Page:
In the very first hours it happened, I decided I could not be angry. I am certainly more privileged than the people who stole from us, even after the robbery. I realize that I was extremely lucky to start with, to even have something worth stealing. Although it was annoying to get robbed of such a big amount of money considering the efforts and care I gave to save a few cents. At the same time, in my home country, it takes only 1 month and a half working full time at minimum wage to get back the money I lost.
Of course, I could have done a lot with such an amount. Of course, it’s annoying when you think of all the efforts I made to save that amount. But when you think about people from other countries, where the minimum wage is 1$ (when there is one), or their currency is 1000 times lower than most western countries, or refugees and new immigrants who risk their lives and lose everything, just to get to a situation I was born in, it seems like a very small price to pay.
How getting robbed was a good thing
Still, loosing everything led me to a turning point. It forced me to stop and think: what am I doing? Why am I doing it?
From the beginning of my trip, my philosophy was to expect to lose everything. My best advice for packing is to only bring things you won’t mind not bringing back. That goes for clothes, books, jewelry and anything with sentimental attachments. Of course, I did not follow that rule very well myself and I ended up losing many things I wished (and was planning to) send back.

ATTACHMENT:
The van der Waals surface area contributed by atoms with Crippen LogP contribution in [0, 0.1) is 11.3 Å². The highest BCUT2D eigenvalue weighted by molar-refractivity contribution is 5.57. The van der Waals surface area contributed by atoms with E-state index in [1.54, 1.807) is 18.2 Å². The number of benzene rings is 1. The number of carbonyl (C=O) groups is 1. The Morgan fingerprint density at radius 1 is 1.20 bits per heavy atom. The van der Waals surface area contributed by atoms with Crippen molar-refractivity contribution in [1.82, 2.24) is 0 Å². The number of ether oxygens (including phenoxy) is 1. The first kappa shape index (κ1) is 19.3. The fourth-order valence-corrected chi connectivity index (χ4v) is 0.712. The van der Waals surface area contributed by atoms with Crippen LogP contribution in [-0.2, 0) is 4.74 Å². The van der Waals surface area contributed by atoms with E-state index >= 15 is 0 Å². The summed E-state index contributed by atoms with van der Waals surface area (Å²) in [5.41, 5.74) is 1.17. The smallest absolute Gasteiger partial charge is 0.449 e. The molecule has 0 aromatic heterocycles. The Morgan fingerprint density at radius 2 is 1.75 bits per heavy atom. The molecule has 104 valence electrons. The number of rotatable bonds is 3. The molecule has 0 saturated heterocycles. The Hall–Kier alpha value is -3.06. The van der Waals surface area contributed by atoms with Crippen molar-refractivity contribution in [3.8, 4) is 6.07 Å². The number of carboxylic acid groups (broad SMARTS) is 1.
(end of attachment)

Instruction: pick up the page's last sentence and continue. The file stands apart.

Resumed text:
On the bright side, it means that I lost all the extra clothes and stuff I didn’t really need. It also means that I was able to only get what I really need: 4 shirts, 1 pair of pants, and 1 pair of soft pants to use as pyjama and to wear as an extra layer underneath your pants. Although underwear is what you need the most of, I also realized that it’s much better to have a small amount (4-5) and wash them daily instead of constantly carrying a bag of dirty underwear. Same goes for socks (although they are much more of a pain to wash by hand, please share your tricks if you have any!).
Considering that I didn’t have much money left, I also had to be creative in order to equip myself again. Losing my backpack itself was also a though one, because getting stuff back also meant that I needed a backpack to carry them. A few days after arriving in Seborga, I found a few pieces of clothes and a bag, covered in mud and not so ‘’prêt à porter’’. Lilian had no use for them, and after washing them, I ended up with a beautiful new beige bag and an original shirt- for free! As I said earlier, I had the great luck of finding an amazing host, who brought me to the local market in Bordighera, where I found clothes for less than 2$ a piece, including warm sweaters and jeans. That also means that, if I happen to lose my things again, not only did they cost very little, but they also have no emotional attachment. It also means that if I feel like some piece of clothes have become useless, I can just give them away. Oh, the feeling of freedom.